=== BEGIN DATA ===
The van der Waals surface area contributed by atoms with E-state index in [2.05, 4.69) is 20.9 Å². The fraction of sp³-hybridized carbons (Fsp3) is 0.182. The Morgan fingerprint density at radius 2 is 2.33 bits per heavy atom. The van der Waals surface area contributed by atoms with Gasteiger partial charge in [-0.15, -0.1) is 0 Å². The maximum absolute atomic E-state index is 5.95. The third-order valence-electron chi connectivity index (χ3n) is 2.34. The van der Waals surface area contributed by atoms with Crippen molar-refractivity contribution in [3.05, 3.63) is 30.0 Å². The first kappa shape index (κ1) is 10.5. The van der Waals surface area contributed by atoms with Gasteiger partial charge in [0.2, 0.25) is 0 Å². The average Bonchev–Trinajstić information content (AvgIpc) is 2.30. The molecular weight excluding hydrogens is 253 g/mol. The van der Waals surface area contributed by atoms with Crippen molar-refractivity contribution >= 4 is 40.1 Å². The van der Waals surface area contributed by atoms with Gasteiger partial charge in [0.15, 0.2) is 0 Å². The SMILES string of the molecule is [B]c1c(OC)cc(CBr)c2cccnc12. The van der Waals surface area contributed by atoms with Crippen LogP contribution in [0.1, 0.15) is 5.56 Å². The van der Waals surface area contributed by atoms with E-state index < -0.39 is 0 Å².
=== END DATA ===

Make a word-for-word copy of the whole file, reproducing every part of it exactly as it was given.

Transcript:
The van der Waals surface area contributed by atoms with E-state index in [2.05, 4.69) is 20.9 Å². The fraction of sp³-hybridized carbons (Fsp3) is 0.182. The Morgan fingerprint density at radius 2 is 2.33 bits per heavy atom. The van der Waals surface area contributed by atoms with Gasteiger partial charge in [-0.15, -0.1) is 0 Å². The maximum absolute atomic E-state index is 5.95. The third-order valence-electron chi connectivity index (χ3n) is 2.34. The van der Waals surface area contributed by atoms with Crippen molar-refractivity contribution in [3.05, 3.63) is 30.0 Å². The first kappa shape index (κ1) is 10.5. The van der Waals surface area contributed by atoms with Gasteiger partial charge in [0.2, 0.25) is 0 Å². The average Bonchev–Trinajstić information content (AvgIpc) is 2.30. The molecular weight excluding hydrogens is 253 g/mol. The van der Waals surface area contributed by atoms with Crippen molar-refractivity contribution >= 4 is 40.1 Å². The van der Waals surface area contributed by atoms with Gasteiger partial charge in [0.15, 0.2) is 0 Å². The SMILES string of the molecule is [B]c1c(OC)cc(CBr)c2cccnc12. The van der Waals surface area contributed by atoms with Crippen LogP contribution in [0.1, 0.15) is 5.56 Å². The van der Waals surface area contributed by atoms with E-state index < -0.39 is 0 Å².